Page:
Barton College/Wilson Symphony Orchestra Will Feature Oboe Concerto

WILSON, N.C. – The Barton College/Wilson Symphony will present its annual Spring Concert on Sunday, May 4, at 3 p.m. in Howard Chapel on the Barton College campus. The orchestra, under the direction of Mark N. Peterson, will feature noted oboist Robert Burkett who will perform the “Concerto for Oboe and String Orchestra” by Ralph Vaughan Williams. The orchestra will also play Brahms’ profoundly tuneful “Academic Festival Overture” and Franz Schubert’s sparkling “Symphony No. 7.”

Burkett, a native of Virginia Beach, Va., and currently a Greenville resident, is the orchestra’s principal oboist and holder of the Jack and Daisy Wiggins Endowed Chair. He performs with several of the orchestras in the Carolinas including longtime associations with the Fayetteville Symphony and the Long Bay Symphony of Myrtle Beach, S.C. He is a two-time winner of the South Carolina MTNA Young Artist Chamber Music Competition and has appeared as a soloist on the 2003 American Cancer Society’s Symphony of Hope Concert. Burkett has studied oboe with Dan Smith, Rebecca Nagel, and Bo Newsome.

Following the concert, the audience is cordially invited to meet the musicians at a reception in the Barton Art Museum hosted by ARAMARK Higher Education. Admission for the orchestra performance will be $10 at the door or by season ticket. All students within the community will be admitted free of charge as well as faculty, staff, and students of Barton College.

For additional information about the concert, please contact Lynn Medlin at 252-399-6309 or email:

Symphony Notes by Mark Peterson –

Considered by many as an “English nationalist composer,” Williams is underappreciated despite his nine masterful symphonies. His compositions, like those of Dvorák and Grieg, are infused and colored by the nationality of their composer, but not overwhelmed by it. Williams sought to free English music from foreign domination so that it would truly be the music of the English people. As a student, he was first rejected by Elgar but was able to subsequently study with both the Frenchman Maurice Ravel and the German Max Bruch. While he mastered his teachers’ techniques, his style remained uniquely English. The “Concerto for Oboe” was written in 1944 for the virtuoso Leon Goossens. The intended premiere on July 5, 1944 was cancelled because of German bombing. The Liverpool Philharmonic Orchestra, conducted by Malcolm Sargent, gave the first performance in Liverpool on September 30, 1944. The oboe concerto originates from a discarded sketch from the scherzo of his “Symphony No. 5 in D major.”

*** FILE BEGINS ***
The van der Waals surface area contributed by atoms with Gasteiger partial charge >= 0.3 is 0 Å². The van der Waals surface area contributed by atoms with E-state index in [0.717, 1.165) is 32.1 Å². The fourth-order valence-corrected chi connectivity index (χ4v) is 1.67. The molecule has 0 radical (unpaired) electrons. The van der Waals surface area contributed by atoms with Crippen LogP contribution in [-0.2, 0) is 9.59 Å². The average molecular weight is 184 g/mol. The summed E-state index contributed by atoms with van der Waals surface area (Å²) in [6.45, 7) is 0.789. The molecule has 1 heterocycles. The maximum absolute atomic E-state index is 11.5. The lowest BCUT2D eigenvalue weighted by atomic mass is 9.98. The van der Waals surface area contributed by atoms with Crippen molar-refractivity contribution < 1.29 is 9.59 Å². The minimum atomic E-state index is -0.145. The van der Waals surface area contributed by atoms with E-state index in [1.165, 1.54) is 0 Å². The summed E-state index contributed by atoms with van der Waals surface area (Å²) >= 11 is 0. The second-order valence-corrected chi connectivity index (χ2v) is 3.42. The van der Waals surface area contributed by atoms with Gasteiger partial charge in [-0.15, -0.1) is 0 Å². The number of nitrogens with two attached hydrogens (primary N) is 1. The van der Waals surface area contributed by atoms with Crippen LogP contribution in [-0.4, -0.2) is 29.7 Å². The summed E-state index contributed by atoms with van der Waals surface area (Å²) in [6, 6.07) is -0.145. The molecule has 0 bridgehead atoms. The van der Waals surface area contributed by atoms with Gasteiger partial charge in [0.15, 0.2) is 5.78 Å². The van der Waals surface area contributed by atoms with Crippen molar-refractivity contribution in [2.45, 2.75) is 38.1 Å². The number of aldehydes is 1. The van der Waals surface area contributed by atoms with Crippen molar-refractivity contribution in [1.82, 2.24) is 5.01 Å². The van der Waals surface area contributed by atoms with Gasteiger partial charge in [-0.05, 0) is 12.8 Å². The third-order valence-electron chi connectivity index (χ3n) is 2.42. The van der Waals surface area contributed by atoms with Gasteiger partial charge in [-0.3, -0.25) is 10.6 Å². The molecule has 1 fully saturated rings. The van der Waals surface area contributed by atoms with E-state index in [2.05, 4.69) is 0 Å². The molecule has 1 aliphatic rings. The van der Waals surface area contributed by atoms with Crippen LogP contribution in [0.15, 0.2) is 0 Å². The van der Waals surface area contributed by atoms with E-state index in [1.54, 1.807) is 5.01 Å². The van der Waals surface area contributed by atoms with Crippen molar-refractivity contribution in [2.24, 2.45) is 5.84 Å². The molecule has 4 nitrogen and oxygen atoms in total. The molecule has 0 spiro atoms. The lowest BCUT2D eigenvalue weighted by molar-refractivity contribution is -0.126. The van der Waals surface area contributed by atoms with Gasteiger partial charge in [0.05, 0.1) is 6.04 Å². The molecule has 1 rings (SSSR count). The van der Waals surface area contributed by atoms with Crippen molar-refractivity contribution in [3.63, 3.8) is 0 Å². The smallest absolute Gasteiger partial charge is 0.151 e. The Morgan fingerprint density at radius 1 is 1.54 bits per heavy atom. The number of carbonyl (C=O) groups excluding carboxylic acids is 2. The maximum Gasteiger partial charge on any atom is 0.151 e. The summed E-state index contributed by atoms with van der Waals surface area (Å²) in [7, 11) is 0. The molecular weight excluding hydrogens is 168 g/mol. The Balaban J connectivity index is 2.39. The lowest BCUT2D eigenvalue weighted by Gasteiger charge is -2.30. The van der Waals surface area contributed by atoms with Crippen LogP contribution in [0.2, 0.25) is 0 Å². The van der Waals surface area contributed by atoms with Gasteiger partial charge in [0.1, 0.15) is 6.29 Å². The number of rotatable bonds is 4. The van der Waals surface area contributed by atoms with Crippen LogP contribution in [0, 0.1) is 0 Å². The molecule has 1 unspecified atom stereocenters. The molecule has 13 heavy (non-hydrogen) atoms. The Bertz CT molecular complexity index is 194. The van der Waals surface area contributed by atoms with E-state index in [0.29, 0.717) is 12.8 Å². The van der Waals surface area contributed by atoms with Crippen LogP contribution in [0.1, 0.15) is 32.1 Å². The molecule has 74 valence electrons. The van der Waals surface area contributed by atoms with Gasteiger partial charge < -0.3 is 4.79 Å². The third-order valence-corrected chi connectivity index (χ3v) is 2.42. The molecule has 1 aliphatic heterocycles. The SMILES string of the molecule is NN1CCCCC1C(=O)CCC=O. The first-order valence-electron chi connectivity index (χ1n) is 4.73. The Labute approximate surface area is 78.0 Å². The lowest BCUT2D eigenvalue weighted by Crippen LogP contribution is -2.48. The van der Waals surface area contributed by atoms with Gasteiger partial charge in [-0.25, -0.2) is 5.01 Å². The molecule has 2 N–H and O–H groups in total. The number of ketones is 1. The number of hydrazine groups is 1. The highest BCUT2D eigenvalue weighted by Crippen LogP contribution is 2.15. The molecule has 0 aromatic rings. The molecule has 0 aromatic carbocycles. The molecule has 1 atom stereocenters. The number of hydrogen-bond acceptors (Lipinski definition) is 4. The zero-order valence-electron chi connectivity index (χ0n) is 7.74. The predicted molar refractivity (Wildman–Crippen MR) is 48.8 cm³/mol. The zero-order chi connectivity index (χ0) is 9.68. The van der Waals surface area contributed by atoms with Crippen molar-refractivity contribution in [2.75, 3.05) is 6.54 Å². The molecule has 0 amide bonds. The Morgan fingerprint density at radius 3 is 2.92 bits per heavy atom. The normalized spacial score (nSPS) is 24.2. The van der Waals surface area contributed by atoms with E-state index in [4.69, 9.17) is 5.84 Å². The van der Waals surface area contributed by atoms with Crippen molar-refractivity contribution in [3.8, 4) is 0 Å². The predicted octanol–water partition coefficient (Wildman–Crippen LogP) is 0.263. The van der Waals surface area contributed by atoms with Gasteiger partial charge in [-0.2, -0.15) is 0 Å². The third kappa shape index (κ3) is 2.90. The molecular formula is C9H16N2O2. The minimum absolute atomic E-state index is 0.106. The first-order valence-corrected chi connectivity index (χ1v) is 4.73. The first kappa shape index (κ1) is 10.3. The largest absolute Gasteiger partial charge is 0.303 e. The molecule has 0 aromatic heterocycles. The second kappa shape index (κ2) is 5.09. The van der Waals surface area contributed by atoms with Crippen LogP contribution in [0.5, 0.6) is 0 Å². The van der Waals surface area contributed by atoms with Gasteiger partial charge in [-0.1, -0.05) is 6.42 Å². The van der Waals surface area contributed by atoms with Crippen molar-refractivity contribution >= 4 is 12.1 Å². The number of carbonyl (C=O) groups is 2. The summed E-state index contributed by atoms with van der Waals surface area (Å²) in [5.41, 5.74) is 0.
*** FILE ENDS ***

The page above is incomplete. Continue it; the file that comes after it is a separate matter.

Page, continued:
Brahms composed the “Academic Festival Overture” during the summer of 1880 as a musical “thank you” to the University of Breslau, which had awarded him an honorary doctorate the previous year. The work is a potpourri of German student songs celebrating the less intellectual aspects of college life: wenching, wining, and freshman initiation! The various tunes include “Wir haben gebauet ein stattliches Haus” (“We have built a stately house”) in the trumpets, followed by the noble “Landesvater” (“Father of his country”) melody in the strings. Coming next is the lively tune of the freshman-initiation “fox-ride,” “Was kommt dort von der Höhe?” (“What comes from there on high?”). All of these tunes parade past once again before Brahms brings in the oldest and most famous of German student songs, “Gaudeamus igitur,” “Let us rejoice while we are still young; after a jolly youth and a burdensome old age, the earth will claim us.”

Schubert was just 19 years old when he composed his Symphony No. 7. In Vienna in 1816, Mozart’s influence was still strongly felt and, with this symphony, Schubert created the ultimate homage to his famous role model. With the exception of a few daring modulations and a handful of romantic harmonies, there is nothing in this work that Mozart would have found unusual or groundbreaking. Rather, he gave us a lively and scintillating work, infused with the best elements found in the symphonies of Haydn and Mozart, his illustrious Viennese predecessors.


Questions? Please contact Kathy Daughety, director of public relations, at 252-399-6529 or email: